02-19-2017  1:15 pm      •     
Courtroom sketch of Mustafa Kamel Mustafa

FILE- In this Oct. 9, 2013 file courtroom drawing, defense attorney, Jeremy Schneider, left, represents accused terrorist Mustafa Kamel Mustafa, center, in Manhattan federal court, in New York. Jury selection begins Monday, April 14, 2014, in the New York trial of the Egyptian Islamic preacher extradited from Great Britain on charges he conspired to support al-Qaida. (AP Photo/ Elizabeth Williams, File)

NEW YORK (AP) — Jury selection begins Monday in the trial of a disabled Egyptian Islamic preacher extradited from Great Britain on charges he conspired to support al-Qaida, in part by trying to create a training camp in Oregon 15 years ago.

The trial of Mustafa Kamel Mustafa occurs a month after a Manhattan jury convicted Sulaiman Abu Ghaith, Osama bin Laden's son-in-law and al-Qaida's spokesman after the 2001 attacks, of charges that will likely result in a life sentence.

The 55-year-old Mustafa has alerted his lawyers and U.S. District Judge Katherine Forrest that he will testify on his own behalf. At a pretrial hearing last week, he told the judge: "I think I am innocent. I need to go through it, have a chance to defend myself."

Prosecutors say he conspired to support al-Qaida by trying in 1999 to set up a terrorist training camp in Bly, Ore., by arranging for others to attend an al-Qaida training camp in Afghanistan and by ensuring there was satellite phone service for hostage takers in Yemen in 1998 who abducted two American tourists and 14 others.

(former Washington State resident James Ujaama pleaded guilty in 2007 to a single count of providing material support to the Taliban in the Bly training camp case; Oussama Kassir was in convicted in 2009 and fugitive Abu Hamza al-Masri is still wanted.)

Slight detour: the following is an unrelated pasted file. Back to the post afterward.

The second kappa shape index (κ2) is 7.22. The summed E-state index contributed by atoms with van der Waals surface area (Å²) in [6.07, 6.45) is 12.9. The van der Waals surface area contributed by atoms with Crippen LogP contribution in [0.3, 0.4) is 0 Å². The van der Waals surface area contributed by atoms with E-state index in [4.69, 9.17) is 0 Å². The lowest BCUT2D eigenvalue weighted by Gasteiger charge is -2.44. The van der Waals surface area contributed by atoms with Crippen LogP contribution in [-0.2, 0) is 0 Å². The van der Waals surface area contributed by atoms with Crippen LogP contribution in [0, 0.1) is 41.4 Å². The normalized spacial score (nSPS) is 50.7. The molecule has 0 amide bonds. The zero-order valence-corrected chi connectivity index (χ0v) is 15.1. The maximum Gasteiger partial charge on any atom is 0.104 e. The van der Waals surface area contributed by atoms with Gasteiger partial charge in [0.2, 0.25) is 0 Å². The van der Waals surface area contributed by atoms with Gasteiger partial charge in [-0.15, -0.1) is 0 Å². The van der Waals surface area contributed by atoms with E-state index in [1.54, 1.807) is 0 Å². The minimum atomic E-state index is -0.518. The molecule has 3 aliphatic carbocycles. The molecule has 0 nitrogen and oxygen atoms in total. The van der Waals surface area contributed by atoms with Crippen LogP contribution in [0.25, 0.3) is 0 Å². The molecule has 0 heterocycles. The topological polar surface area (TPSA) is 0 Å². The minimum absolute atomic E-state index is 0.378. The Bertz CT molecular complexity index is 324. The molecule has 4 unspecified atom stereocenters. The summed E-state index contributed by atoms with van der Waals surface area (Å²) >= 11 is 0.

Three Britons and an Australian were killed as the Yemeni military attempted to rescue the hostages. Two women, an American and a Briton, were wounded. Officials said the hostages were seized as demands were made to release two Islamic jihad leaders.

Assistant U.S. Attorney Ian Patrick McGinley said the government had plenty of evidence to sift through, including media interviews and recordings of his weekly speeches.

"We culled it down from thousands of hours to less than an hour's worth of recordings that we intend to play," McGinley told the judge.

Still, defense attorney Jeremy Schneider said the jury will be subjected to references by his client and others to Osama bin Laden and al-Qaida, along with repeated mentions of the 9/11 attacks and the 2000 suicide bombing of the USS Cole in Aden harbor in Yemen.

He said the statements were chosen by prosecutors "because these statements are the ones that are the most unduly prejudicial."

Schneider also has belittled the government's portrayal of plans to open an al-Qaida training camp on 360 acres in Bly, saying the effort in late 1999 and early 2000 resembled a retreat, with "just a few people shooting at targets, riding horseback, having fun at the farm."

Assistant U.S. Attorney Edward Kim said Schneider's description was false. He said guns found in the homes of participants in the Bly training "tends to disprove ... that this was all just a lark in the woods."

Assistant U.S. Attorney John Cronan said prosecutors plan to show jurors that Mustafa supported acts committed by al-Qaida such as the Cole attack and that he said the WorldTradeCenter was a legitimate target.

The white-haired Mustafa, also known as Abu Hamza al-Masri, turned London's Finsbury Park Mosque in the 1990s into a training ground for Islamic extremists, attracting men including Sept. 11 conspirator Zacarias Moussaoui and shoe bomber Richard Reid. Mustafa has one eye and claims to have lost his hands fighting the Soviets in Afghanistan.

Jailed since 2004 in Britain on separate charges of inciting racial hatred and encouraging followers to kill non-Muslims, Mustafa was brought to the United States for trial in fall 2012.

Copyright 2014 The Associated Press. All rights reserved. This material may not be published, broadcast, rewritten or redistributed.

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